Q: The timing on this, you can’t even go on the road (recruiting) now (until the summer).
RM: It kind of puts you behind the clock, so you have to use your relationships to try and get a player or two. We only have two scholarships now, so I’d like to pinpoint some guys who can play and help right away. But what’s important is the 2012 class. That class will dictate how we’ll be for the next three, four, five years. Extremely important.”
Q: When you look at your maturation process as a coach, who influenced you the most?
RM: It was really my high school coach, Venius Jordan. That’s who gave me the vision from Day 1 and I never let it go. All through college different people wanted to do different things. All I wanted was to graduate with a degree in education and come back and be a coach. Throughout the process of high school, I had a chance to learn from some great minds. Tom Izzo, spending time at his camps talking with him one-on-one. Tommy Amaker is great. I went down to the Bobby Huggins team camp and spent time down there and saw how he implemented the defensive rebounding drills. Rick Pitino’s 1-on-1 camp, went down there and worked his camp twice and watched him do individual instruction. So even at the high school level, along with Perry Watson, who was at the time at the University of Detroit and had a really, really phenomenal program and was doing great things there, so I would go up there daily and watch him practice and the way he ran practice. At least twice a week for sure. Perry Watson did a tremendous job for the University of Detroit and there was a lot of teaching going on, a lot of teaching concepts offensively and defensively, so I learned a lot from him.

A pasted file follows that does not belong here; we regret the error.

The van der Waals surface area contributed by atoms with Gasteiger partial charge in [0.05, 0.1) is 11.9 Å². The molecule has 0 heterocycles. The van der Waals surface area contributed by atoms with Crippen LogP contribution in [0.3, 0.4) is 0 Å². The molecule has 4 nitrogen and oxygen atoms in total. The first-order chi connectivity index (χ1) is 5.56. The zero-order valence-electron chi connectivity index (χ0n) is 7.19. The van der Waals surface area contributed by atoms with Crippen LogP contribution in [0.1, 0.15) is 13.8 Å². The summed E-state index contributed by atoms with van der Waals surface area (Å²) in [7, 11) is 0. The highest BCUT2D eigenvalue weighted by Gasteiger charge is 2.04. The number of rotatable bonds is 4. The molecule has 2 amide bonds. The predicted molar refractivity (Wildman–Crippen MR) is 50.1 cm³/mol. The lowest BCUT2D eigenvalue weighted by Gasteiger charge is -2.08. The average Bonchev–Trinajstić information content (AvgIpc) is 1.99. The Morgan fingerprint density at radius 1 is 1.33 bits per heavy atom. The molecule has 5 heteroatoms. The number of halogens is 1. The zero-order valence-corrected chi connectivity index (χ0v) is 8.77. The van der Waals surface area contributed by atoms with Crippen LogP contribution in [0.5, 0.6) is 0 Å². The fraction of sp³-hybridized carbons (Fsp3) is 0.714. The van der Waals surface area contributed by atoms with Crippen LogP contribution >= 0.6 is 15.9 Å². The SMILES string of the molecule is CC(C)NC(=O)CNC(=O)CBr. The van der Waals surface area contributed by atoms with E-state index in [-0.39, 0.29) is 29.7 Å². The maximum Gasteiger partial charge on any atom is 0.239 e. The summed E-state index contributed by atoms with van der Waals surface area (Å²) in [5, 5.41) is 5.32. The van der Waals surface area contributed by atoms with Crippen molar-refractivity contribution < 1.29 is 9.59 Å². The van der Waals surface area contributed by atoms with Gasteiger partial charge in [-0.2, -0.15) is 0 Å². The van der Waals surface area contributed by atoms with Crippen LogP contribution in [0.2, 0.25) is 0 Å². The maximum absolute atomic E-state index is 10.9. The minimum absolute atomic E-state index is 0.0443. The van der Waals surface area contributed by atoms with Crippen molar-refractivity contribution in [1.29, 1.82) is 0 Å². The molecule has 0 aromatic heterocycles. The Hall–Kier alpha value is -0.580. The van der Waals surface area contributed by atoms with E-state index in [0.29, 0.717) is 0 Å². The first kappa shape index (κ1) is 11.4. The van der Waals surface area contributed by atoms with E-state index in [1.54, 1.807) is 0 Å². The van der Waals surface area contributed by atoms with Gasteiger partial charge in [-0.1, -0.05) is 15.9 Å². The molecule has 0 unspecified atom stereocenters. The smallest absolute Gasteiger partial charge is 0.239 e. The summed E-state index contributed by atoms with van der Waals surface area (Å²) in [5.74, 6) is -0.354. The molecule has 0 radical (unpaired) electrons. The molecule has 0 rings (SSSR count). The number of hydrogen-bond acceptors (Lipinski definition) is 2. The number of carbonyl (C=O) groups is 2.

So those five guys. And then you go on to Kent State and work for Jim Christian and he really was an offensive genius, really good at getting guys in different places and having them really execute so I learned a ton from him. Then going to Syracuse, that experience speaks for itself being with coach (Jim) Boeheim and the doors he was able to open for me on the NBA level in training camps watching Larry Brown. Just watching a host of different coaches each and every year different coaches. Went to the Detroit Pistons training camp two straight years and watched Larry Brown. Watched Flip Saunders. Watched Scott Brooks down in Oklahoma City and was part of the USA Basketball and watched how they handled that. Just all the learning and watching and being around basketball, I was just soaking it up and soaking it up and soaking it up hoping one day I would get an opportunity to be a head coach.
Q: Going back to those high school days, did you ever envision being a college head coach?